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Pellet Guns: SC Asks J & K Bar Not To Take Sides

LiveLaw News Network
10 April 2017 2:17 PM GMT
Pellet Guns: SC Asks J & K Bar Not To Take Sides
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“We tried all options. But it was pellet guns which most suited us”, AG Rohatgi.

“The Bar cannot take sides. They shall not be on the side of the security forces or the mob”, the Supreme Court today said asking the Jammu and Kashmir High Court Bar Association who challenged the use of pellet guns, to respond to the issues raised by the Centre on the issue.

The Centre represented by Attorney General Mukul Rohtagi explained the circumstances under which security forces use measures like pellet guns.


Rohatgi said that the security forces try to use minimum forces to avoid any damage to life and property and eventually use pellet guns and live ammunition in the final stage when the mob comes in immediate proximity to the security forces.

Rohatgi told the court: “We have tried all options…chili bombs….tear gas…but the stone throwers have their eyes covered so it does not serve any purpose “

“Then we had rubber bullets …but if the crowd remains at a distance it is fine….but they are always advancing…what do we do …at the end of the day if the crowd is on you…pellet guns the last resort

The bench headed by Chief Justice J S Khehar also took into consideration the submission made by J&K Bar Association which contended that the Centre was not coming out with a clear-cut scenario and expressed its willingness to assist the court.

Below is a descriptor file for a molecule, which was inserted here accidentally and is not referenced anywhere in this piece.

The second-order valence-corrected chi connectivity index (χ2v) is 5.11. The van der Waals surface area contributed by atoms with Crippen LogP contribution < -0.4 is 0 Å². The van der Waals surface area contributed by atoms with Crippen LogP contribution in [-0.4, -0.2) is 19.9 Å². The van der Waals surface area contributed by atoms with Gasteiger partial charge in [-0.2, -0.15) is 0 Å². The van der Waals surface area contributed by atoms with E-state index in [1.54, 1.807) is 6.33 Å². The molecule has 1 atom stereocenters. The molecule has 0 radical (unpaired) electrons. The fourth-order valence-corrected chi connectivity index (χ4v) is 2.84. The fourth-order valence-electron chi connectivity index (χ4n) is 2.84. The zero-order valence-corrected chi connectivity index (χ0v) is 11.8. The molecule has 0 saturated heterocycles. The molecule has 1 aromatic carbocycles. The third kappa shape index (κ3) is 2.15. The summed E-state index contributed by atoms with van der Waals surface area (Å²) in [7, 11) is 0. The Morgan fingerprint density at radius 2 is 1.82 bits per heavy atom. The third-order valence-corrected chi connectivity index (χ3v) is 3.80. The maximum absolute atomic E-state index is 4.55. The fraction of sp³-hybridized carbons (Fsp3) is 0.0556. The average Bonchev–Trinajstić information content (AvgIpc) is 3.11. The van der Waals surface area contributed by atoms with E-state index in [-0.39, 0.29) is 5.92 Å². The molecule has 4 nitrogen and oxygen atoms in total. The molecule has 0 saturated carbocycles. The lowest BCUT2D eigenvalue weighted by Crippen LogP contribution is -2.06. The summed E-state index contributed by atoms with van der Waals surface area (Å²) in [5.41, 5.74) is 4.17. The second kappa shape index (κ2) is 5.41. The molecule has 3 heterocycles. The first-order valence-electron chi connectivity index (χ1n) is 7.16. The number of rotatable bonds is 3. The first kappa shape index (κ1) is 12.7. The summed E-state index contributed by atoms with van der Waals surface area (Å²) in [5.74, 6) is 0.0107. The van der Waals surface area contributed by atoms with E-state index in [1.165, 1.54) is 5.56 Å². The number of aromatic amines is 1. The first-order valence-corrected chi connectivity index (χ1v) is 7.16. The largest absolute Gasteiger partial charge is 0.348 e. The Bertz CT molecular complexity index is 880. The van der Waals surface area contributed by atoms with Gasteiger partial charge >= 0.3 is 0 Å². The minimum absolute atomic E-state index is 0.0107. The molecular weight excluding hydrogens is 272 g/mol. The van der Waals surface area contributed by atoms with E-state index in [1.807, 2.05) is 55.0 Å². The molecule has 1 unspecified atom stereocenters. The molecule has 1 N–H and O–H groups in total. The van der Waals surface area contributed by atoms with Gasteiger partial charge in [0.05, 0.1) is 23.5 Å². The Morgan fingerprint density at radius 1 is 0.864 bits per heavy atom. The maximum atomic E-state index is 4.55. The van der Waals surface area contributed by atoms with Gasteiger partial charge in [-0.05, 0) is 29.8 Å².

“Bar was in an effective position to bring out true factual position to assist the court in giving directions which will be meaningful” the bench of chief justice J S Khehar , Justices D Y Chandrachud and S K Kaul said.

“Bar has to play a very important role in assisting the court in evolving the solution as the lawyers in the Bar were privileged people”, said the bench.

At the outset, the Attorney General, in response to the last hearing, placed before the bench confidential documents about the deliberations undertaken to evolve options other than the use of pellet guns for tackling mobs which resort to stone-pelting and attacks by petrol bombs, acid bombs and other deadly weapons.

The apex court had on March 27 expressed concern over the pellet gun injuries suffered by minors who indulged in stone pelting in Jammu and Kashmir and asked the Centre to consider other effective means to quell the protests as it concerns “life and death”.

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